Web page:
A new year. A new you. If you are morbidly obese, you may be a candidate for bariatric surgery, a proven treatment for diabetes and other obesityrelated conditions. There are many misconceptions about weight-loss surgery, but you can get the facts at a free informational seminar sponsored by Georgia Health Sciences Weight Loss Center. Seminars are held on the second and fourth Tuesdays of each month at 6:30 p.m. For more information

or to register, visit georgiahealth. org/weightloss or

call our Bariatric Nurse Coordinator at 706-7212609. Visit georgiahealth. org/weightloss to sign up for the Weight Loss Center monthly electronic newsletter, featuring the latest weight-loss information, tips and upcoming events.

georgiahealth.org

[ 3 ]


cancer prevention

new hope for recurring

prostate cancer

Robotic salvage prostatectomy

[A]

pproximately 30 percent

Madi, MD, a urologic oncologist at

of men who have radiation

Georgia Health Sciences Center for

therapy for prostate cancer experience Advanced Robotic Surgery. a recurrence of the cancer.

“Robotic technology increases

They may now benefit from

surgical accuracy and minimizes

a surgery known as salvage

the morbidity of these complex

prostatectomy. This has traditionally

procedures,” Dr. Madi says.

been a challenging procedure due to the scarring and tissue changes caused by radiation.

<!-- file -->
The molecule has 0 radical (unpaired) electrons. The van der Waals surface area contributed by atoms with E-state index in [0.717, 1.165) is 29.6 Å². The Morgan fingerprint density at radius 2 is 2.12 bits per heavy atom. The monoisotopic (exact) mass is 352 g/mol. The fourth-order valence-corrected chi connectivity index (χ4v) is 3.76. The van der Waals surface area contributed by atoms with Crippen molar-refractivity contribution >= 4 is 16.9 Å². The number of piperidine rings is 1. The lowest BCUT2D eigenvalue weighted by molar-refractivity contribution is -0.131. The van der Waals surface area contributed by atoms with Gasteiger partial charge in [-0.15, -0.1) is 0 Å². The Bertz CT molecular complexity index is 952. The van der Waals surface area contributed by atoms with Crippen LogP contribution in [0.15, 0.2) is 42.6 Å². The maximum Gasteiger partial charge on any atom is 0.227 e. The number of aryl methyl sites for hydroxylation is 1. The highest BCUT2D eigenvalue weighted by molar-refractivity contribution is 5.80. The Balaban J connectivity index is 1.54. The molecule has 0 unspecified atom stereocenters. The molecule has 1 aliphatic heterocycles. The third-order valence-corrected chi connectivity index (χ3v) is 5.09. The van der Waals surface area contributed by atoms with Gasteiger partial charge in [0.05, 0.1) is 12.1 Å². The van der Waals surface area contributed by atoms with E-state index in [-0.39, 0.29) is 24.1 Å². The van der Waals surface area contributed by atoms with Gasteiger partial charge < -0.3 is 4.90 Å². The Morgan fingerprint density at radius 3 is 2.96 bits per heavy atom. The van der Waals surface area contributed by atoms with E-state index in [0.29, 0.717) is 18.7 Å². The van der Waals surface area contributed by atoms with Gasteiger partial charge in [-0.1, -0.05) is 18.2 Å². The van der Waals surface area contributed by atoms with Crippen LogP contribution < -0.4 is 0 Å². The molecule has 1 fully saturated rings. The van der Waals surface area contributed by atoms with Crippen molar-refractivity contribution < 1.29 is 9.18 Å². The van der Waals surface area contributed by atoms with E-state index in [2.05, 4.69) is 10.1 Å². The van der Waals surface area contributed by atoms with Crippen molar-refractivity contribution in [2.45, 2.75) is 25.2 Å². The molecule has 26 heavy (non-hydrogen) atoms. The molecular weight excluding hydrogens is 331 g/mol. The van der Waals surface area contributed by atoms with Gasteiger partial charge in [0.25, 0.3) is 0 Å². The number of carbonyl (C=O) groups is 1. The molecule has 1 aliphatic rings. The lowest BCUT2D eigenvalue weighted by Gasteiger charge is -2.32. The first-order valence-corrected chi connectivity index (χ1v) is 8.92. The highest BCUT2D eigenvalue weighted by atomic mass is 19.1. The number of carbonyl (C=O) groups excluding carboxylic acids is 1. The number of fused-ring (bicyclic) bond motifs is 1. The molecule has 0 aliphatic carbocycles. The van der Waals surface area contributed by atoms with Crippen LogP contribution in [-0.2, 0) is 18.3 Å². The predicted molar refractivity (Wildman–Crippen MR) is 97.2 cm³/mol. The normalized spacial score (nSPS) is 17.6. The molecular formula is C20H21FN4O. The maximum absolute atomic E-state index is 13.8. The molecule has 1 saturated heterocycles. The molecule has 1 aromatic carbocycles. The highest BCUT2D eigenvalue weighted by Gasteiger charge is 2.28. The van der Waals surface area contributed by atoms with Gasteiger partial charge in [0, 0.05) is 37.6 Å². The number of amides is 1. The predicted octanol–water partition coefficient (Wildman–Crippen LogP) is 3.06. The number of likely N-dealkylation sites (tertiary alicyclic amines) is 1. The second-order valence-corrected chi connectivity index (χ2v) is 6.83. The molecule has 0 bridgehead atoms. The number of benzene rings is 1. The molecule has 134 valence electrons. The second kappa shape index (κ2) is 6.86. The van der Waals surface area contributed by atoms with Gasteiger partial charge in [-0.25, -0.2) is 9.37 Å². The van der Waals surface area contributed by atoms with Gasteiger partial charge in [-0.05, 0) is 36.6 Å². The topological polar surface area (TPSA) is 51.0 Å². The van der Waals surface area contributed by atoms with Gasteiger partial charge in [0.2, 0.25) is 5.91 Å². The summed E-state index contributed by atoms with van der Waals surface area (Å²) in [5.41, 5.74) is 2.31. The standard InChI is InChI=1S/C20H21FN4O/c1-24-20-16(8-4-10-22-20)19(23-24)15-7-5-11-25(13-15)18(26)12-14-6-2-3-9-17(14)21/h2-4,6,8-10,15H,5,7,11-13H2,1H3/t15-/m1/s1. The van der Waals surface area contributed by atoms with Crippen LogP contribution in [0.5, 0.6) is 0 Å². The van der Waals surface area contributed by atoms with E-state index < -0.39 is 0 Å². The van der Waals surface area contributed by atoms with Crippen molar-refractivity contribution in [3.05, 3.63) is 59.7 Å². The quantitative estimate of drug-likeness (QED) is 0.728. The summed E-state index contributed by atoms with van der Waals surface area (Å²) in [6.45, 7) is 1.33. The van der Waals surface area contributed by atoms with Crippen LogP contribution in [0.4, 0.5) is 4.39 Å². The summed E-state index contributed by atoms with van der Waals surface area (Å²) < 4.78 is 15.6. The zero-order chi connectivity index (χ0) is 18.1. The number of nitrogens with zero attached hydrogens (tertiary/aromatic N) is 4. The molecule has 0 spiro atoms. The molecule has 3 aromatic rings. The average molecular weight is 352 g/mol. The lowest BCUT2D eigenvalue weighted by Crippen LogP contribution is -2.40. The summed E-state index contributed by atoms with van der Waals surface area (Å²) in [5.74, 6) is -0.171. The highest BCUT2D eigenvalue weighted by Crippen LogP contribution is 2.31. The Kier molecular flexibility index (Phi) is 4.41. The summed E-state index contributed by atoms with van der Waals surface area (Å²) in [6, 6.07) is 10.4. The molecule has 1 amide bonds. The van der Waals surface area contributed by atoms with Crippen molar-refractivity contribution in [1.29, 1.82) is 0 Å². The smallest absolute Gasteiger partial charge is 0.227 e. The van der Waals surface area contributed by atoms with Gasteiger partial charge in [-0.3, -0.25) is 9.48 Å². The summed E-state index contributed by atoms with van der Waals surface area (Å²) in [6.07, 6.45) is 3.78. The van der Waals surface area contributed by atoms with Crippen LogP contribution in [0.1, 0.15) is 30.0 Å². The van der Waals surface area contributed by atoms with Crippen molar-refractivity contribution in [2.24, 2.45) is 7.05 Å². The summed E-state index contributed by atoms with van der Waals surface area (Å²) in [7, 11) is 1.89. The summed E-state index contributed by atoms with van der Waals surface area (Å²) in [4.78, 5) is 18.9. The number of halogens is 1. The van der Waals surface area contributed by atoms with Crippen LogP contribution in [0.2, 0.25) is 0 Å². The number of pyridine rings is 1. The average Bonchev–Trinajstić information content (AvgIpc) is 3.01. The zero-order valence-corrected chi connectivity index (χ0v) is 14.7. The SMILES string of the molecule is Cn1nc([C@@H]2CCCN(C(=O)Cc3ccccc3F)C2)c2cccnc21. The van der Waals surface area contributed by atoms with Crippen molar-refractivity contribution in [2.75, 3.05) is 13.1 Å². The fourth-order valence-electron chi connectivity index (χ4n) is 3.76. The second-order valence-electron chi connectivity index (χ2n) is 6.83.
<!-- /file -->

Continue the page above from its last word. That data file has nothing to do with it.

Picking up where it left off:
How is the procedure performed? “The robotic system is just a tool.

But a few specially trained physicians across the country

The surgeon is in control at all

are performing robotic salvage

times,” says Dr. Madi. The surgeon

prostatectomy. That includes Rabii

inserts small instruments and a camera into the patient’s abdomen through keyhole-size incisions. Sitting at a console with a clear

World-class physicians, worldclass care As an academic health center, Georgia Health Sciences staffs specialists not found at other area hospitals. That includes Rabii Madi, MD, a prominent urologic oncologist who has performed more than 400 robotic surgeries. Renowned in the surgical treatment of prostate, kidney and bladder cancers, Dr. Madi pioneered single-setting robotic surgery for patients with both prostate and kidney cancer. He also performs single-incision kidney removals. Preeminent physicians like Dr. Madi are a hallmark of Georgia Health Sciences Cancer Center.